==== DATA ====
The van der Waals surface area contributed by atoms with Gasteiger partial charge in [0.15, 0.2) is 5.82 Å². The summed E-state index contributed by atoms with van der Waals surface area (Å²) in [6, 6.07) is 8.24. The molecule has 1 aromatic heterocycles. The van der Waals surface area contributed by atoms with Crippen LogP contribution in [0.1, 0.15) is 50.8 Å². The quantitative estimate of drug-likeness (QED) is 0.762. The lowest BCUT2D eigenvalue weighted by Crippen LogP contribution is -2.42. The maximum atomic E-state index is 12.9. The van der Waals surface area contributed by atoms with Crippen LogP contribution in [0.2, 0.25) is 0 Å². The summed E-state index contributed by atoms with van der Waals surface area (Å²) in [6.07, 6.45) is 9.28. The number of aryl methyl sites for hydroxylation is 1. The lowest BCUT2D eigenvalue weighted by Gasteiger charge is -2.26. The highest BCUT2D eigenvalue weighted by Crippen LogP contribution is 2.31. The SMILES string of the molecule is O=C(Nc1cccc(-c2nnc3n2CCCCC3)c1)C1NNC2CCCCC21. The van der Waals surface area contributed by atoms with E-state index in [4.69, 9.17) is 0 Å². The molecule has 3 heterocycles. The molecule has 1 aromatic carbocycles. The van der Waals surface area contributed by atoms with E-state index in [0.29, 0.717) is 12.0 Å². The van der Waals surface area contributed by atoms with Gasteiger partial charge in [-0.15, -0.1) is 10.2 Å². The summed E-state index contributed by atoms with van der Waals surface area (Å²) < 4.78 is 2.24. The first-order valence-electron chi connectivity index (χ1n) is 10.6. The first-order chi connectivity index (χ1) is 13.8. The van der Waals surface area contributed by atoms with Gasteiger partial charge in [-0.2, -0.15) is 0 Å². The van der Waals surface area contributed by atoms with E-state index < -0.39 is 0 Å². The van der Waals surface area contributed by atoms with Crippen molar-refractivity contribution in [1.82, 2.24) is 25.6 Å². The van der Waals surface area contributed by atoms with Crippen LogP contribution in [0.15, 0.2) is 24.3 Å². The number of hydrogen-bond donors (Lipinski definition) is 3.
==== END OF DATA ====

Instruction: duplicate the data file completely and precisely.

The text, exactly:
The van der Waals surface area contributed by atoms with Gasteiger partial charge in [0.15, 0.2) is 5.82 Å². The summed E-state index contributed by atoms with van der Waals surface area (Å²) in [6, 6.07) is 8.24. The molecule has 1 aromatic heterocycles. The van der Waals surface area contributed by atoms with Crippen LogP contribution in [0.1, 0.15) is 50.8 Å². The quantitative estimate of drug-likeness (QED) is 0.762. The lowest BCUT2D eigenvalue weighted by Crippen LogP contribution is -2.42. The maximum atomic E-state index is 12.9. The van der Waals surface area contributed by atoms with Crippen LogP contribution in [0.2, 0.25) is 0 Å². The summed E-state index contributed by atoms with van der Waals surface area (Å²) in [6.07, 6.45) is 9.28. The number of aryl methyl sites for hydroxylation is 1. The lowest BCUT2D eigenvalue weighted by Gasteiger charge is -2.26. The highest BCUT2D eigenvalue weighted by Crippen LogP contribution is 2.31. The SMILES string of the molecule is O=C(Nc1cccc(-c2nnc3n2CCCCC3)c1)C1NNC2CCCCC21. The van der Waals surface area contributed by atoms with E-state index in [4.69, 9.17) is 0 Å². The molecule has 3 heterocycles. The molecule has 1 aromatic carbocycles. The van der Waals surface area contributed by atoms with E-state index in [0.29, 0.717) is 12.0 Å². The van der Waals surface area contributed by atoms with Gasteiger partial charge in [-0.15, -0.1) is 10.2 Å². The summed E-state index contributed by atoms with van der Waals surface area (Å²) < 4.78 is 2.24. The first-order valence-electron chi connectivity index (χ1n) is 10.6. The first-order chi connectivity index (χ1) is 13.8. The van der Waals surface area contributed by atoms with Gasteiger partial charge in [-0.2, -0.15) is 0 Å². The van der Waals surface area contributed by atoms with E-state index < -0.39 is 0 Å². The van der Waals surface area contributed by atoms with Crippen molar-refractivity contribution in [1.82, 2.24) is 25.6 Å². The van der Waals surface area contributed by atoms with Crippen LogP contribution in [0.15, 0.2) is 24.3 Å². The number of hydrogen-bond donors (Lipinski definition) is 3.